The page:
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THE INTELLIGENCE OF DECISION-MAKING STAYS WITH US

The publicist Thomas Ramge is a multi-awardwinning non-fiction author. In his books, he regularly addresses the topic of artificial intelligence and the human-machine relationship. After the works „postdigital“ and „power machines“ published in 2020, this is also the focus of his current publication „Augmented Intelligence. How we make better decisions with data and AI“. „When it comes to decisions under high uncertainty, no computer can help us.

DIALOG: Mr. Ramge, what shapes our relationship with “Artificial Intelligence”?

TR: Misunderstandings and ambiguities. Our ideas about artificial intelligence are strongly influenced by science fiction: machines that decouple themselves from humans, subjugate them or wipe them out. But according to the state of science, these are completely absurd scenarios. We know of no technological development path on which this could actually happen.

In addition, the term “artificial intelligence” is imprecise; there is no real common sense. This is also reflected in the fact that we overestimate the future performance of AI and at the same time underestimate that of computers or systems that already work with machine learning. After all, the term “artificial intelligence” also implies that computers would be subject to the same limitations as human intelligence. This is not the case either - in computing, in storing knowledge and many other things, technology has of course long been superior to us.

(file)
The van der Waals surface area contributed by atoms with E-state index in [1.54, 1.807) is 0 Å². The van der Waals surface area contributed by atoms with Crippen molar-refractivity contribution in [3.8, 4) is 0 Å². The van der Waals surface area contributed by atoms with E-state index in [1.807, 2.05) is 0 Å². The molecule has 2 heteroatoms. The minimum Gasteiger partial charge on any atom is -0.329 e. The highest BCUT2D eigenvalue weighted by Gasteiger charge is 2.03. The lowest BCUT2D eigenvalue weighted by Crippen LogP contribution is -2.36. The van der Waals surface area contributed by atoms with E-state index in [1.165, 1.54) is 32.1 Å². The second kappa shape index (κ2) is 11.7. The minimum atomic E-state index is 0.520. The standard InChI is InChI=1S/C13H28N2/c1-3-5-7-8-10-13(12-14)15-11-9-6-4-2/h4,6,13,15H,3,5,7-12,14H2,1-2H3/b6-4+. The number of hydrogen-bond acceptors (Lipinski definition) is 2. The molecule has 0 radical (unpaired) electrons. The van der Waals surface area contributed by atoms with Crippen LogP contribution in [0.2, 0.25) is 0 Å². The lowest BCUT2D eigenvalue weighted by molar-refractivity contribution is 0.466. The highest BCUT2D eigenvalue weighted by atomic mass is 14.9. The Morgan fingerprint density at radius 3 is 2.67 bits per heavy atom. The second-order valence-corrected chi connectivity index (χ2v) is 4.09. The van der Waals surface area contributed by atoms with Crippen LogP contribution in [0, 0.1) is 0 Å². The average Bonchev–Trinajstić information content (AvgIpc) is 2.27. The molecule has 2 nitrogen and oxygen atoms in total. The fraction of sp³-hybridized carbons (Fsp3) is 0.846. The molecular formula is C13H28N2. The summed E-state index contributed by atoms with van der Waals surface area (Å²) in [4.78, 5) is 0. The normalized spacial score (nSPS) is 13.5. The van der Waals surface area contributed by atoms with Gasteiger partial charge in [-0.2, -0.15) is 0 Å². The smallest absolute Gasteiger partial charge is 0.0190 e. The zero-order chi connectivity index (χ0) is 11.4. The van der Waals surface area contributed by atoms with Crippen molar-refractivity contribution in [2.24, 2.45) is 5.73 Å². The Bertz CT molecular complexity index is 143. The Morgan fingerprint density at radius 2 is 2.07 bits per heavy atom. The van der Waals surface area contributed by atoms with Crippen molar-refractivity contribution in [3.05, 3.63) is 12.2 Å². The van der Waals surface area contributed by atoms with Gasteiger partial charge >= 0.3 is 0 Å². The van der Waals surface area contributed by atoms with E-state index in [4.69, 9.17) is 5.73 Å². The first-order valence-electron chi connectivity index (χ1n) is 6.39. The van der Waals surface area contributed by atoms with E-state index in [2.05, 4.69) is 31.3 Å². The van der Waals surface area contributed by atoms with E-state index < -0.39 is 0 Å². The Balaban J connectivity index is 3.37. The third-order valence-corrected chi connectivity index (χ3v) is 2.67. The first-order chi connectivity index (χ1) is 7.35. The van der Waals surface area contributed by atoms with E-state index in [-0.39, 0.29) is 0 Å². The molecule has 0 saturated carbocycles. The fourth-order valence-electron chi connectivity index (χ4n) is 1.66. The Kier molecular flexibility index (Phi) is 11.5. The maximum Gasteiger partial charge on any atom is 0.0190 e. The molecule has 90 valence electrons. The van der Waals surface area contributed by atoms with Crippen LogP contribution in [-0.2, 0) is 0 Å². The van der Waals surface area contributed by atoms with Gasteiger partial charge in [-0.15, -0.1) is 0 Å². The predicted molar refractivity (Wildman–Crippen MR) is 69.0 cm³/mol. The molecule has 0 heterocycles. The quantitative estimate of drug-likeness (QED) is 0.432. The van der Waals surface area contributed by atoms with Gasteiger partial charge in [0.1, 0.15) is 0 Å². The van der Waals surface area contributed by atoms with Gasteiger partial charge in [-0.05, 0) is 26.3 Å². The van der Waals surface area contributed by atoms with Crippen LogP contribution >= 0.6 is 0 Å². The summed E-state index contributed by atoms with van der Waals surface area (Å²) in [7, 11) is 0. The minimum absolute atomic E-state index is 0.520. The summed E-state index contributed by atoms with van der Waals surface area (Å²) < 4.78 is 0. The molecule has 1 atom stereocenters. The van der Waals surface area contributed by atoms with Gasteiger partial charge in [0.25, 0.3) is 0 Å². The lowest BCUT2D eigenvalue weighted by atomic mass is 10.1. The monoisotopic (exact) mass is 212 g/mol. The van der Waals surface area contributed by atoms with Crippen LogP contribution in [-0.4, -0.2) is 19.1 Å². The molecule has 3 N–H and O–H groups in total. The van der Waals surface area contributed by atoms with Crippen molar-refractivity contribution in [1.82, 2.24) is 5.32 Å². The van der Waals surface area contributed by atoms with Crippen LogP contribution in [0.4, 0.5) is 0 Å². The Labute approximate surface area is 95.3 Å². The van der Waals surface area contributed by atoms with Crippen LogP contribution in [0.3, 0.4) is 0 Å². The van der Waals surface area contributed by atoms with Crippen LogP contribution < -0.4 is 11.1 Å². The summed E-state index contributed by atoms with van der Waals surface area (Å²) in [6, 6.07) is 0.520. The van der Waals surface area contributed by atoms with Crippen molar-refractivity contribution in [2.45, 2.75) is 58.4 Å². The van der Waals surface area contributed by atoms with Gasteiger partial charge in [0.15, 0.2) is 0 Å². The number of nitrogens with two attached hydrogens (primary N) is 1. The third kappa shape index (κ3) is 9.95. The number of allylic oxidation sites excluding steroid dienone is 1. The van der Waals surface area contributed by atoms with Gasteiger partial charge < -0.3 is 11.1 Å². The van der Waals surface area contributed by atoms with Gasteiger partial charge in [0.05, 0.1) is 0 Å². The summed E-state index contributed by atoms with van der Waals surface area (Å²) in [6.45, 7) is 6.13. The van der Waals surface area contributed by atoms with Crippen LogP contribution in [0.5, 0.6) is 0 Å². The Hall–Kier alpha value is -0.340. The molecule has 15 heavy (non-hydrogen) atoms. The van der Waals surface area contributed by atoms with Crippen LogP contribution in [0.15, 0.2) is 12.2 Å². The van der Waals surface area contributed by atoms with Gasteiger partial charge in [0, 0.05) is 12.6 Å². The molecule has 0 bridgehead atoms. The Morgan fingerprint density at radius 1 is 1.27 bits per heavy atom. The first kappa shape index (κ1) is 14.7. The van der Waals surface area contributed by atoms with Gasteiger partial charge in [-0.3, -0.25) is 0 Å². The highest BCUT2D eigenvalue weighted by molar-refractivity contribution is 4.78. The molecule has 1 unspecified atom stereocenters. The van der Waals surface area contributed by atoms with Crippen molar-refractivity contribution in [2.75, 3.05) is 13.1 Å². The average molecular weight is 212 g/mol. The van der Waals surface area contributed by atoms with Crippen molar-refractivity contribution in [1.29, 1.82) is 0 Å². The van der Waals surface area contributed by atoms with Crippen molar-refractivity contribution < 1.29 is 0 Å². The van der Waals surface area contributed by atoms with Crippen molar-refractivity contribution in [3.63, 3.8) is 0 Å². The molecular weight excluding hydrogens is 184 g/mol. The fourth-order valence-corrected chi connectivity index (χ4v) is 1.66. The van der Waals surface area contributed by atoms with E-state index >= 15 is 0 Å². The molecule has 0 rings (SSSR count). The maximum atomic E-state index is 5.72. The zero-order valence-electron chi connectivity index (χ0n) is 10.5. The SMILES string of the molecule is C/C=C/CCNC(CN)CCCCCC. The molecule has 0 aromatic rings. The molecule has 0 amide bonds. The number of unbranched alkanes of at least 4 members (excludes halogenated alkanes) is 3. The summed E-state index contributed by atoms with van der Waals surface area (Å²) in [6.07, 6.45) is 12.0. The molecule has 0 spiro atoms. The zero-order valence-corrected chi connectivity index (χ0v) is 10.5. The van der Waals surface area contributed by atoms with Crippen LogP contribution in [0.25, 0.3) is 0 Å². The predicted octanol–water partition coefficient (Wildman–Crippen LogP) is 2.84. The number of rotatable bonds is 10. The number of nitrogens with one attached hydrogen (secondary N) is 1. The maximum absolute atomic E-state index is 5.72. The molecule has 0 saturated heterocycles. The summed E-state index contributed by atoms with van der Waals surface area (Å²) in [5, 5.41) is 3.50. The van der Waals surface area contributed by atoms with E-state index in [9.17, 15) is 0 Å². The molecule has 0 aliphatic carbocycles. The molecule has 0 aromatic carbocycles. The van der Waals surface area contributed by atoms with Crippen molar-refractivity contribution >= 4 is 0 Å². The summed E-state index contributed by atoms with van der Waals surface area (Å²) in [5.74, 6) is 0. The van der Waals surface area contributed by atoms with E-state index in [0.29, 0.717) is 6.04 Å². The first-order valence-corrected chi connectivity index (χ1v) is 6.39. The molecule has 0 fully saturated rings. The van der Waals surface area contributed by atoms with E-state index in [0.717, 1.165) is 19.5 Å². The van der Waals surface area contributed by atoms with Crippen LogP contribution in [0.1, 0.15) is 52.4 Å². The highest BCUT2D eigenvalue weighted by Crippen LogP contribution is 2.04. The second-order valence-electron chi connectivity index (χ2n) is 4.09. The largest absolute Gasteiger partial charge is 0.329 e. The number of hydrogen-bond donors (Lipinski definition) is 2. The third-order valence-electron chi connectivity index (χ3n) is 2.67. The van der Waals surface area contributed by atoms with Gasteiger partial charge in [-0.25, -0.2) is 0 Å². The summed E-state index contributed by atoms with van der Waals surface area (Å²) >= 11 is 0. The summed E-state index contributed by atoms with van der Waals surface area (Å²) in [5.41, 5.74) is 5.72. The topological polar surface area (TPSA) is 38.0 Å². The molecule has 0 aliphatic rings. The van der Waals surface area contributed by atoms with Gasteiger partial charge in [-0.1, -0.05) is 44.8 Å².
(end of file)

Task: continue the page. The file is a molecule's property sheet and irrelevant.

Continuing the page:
DIALOG: Why do you prefer to speak of “augmented intelligence”?

TR: The term “augmented intelligence” refers more precisely to a crucial aspect of the relationship between humans and technology. It is intended to show what systems that learn from data are suitable for: augmenting human intelligence.

That is the core of the idea: to get out of the hype that AI will become infinitely smart and do our work for us. Rather, it’s about understanding that systems that learn from data can support us humans in more and more areas to do things better, faster, cheaper and more precisely, even to the point of automating routine decisions. So what if we think of AI not as a technology that replaces human intelligence, but enhances it? In fact, this was already a core idea of early AI research in the 1960s, which is receiving renewed attention today.

DIALOG: So, in the near future, an AI could accompany us as a “personal assistant”, giving us advice even on more serious decisions than compiling a playlist?

TR: The assistant role describes it well. But when it comes to decisions, you have to differentiate. There are decision-making situations in which data-learning systems have a good data basis to predict with a high degree of probability which is the better option - see route planning as a classic example. In such situations, we are well advised to delegate the decision to AI.

But as soon as it comes to decisions under high uncertainty, no computer can help us. At least not until it has been able to record enough comparable situations to calculate a forecast of what the future might look like. This is much easier with your playlist than, for example, with the question of which degree programme you should choose. Decisions are essentially simulation or projection exercises. We project ourselves into variants of the future and then consider whether future A or future B is the more interesting or better path for us. But neither the computer nor we know the future.

DIALOG: What do you see as the strengths of AI then?